ITcon Vol. 7, pg. 101-124, http://www.itcon.org/2002/7

SEEK: Accomplishing enterprise information integration across heterogeneous sources

submitted:January 2002
revised:July 2002
published:August 2002
editor(s):A. S. Kazi
authors:William J. O'Brien, Assistant Professor,
M.E Rinker, Sr. School of Building Construction, University of Florida,
email: wjob@ufl.edu, http://www.bcn.ufl.edu


Raja R.A. Issa, Professor,
M.E. Rinker, Sr. School of Building Construction, University of Florida
email: raymond-issa@ufl.edu, http://www.bcn.ufl.edu


Joachim Hammer, Assistant Professor
Dept. of Computer & Information Science & Engineering, University of Florida
email: jhammer@cise.ufl.edu, http://www.cise.ufl.edu


Mark S. Schmalz, Research Professor
Dept. of Computer & Information Science & Engineering, University of Florida
email: mssz@cise.ufl.edu, http://www.cise.ufl.edu


Joseph Geunes, Assistant Professor
Dept. of Industrial & Systems Engineering, University of Florida
email: geunes@ise.ufl.edu, http://www.ise.ufl.edu


Sherman X. Bai, Associate Professor
Dept. of Industrial & Systems Engineering, University of Florida
email: bai@ise.ufl.edu, http://www.ise.ufl.edu
summary:This paper describes ongoing research on the Scalable Extraction of Enterprise Knowledge (SEEK) project. The SEEK toolkit is a collection of modular components. The components enable rapid instantiation of connections to firms' legacy information sources, (semi)-automatically integrating knowledge in the firm with knowledge needed as input to decision support tools. SEEK is not a general-purpose toolkit. Rather, it allows extraction of knowledge required by specific types of decision support applications. Thus SEEK enables scalable implementation of computerized decision and negotiation support across a network of firms. Current development is directed towards support for construction supply chain applications.SEEK represents a departure from research and development in shared data standards. Instead, SEEK embraces heterogeneity in firms' information systems, providing the ability to extract and compose knowledge resident in sources that vary in the way data is represented and how it can be queried and accessed. This paper outlines the business needs for such capabilities, the SEEK information architecture, and reviews the underlying technologies (principally, Data Reverse Engineering) supporting SEEK.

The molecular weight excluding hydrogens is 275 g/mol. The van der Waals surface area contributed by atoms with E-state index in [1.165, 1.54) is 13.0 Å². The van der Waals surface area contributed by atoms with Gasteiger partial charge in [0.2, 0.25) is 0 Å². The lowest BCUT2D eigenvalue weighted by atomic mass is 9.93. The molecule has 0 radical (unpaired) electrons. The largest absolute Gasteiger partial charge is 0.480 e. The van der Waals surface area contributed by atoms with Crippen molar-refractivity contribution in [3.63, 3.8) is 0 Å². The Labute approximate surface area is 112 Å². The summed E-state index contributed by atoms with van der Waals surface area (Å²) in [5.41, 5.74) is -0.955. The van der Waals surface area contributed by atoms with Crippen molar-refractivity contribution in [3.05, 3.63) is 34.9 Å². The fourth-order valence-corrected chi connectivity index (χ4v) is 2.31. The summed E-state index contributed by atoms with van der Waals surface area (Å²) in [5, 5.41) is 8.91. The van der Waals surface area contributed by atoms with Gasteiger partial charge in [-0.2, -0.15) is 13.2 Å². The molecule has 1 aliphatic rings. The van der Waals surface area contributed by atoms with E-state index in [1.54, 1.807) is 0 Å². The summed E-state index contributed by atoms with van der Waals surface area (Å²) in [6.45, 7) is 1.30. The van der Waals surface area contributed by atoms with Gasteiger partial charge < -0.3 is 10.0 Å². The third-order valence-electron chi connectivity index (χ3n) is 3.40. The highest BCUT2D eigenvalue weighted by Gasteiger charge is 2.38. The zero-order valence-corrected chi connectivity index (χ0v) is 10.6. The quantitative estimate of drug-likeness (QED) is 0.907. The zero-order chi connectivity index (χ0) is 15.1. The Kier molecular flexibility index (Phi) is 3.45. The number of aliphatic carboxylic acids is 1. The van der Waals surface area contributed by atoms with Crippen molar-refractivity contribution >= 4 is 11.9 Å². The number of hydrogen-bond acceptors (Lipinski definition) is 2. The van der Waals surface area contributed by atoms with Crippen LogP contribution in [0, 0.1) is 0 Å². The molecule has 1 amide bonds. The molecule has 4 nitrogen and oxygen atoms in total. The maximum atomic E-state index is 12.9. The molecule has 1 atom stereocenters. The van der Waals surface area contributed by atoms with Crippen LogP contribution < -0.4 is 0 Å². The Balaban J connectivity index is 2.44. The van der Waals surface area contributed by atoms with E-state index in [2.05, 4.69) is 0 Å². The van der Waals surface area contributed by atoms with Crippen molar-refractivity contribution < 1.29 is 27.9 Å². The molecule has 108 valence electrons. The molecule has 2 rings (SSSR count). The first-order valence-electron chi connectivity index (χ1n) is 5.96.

keywords:legacy system integration, knowledge capture, knowledge composition, data reverse engineering, supply chain management, process models
full text: (PDF file, 0.629 MB)
citation:O'Brien W J, Issa RRA, Hammer J, Schmalz MS, Geunes J and Bai S X (2002). SEEK: Accomplishing enterprise information integration across heterogeneous sources, ITcon Vol. 7, Special issue ICT for Knowledge Management in Construction, pg. 101-124, http://www.itcon.org/2002/7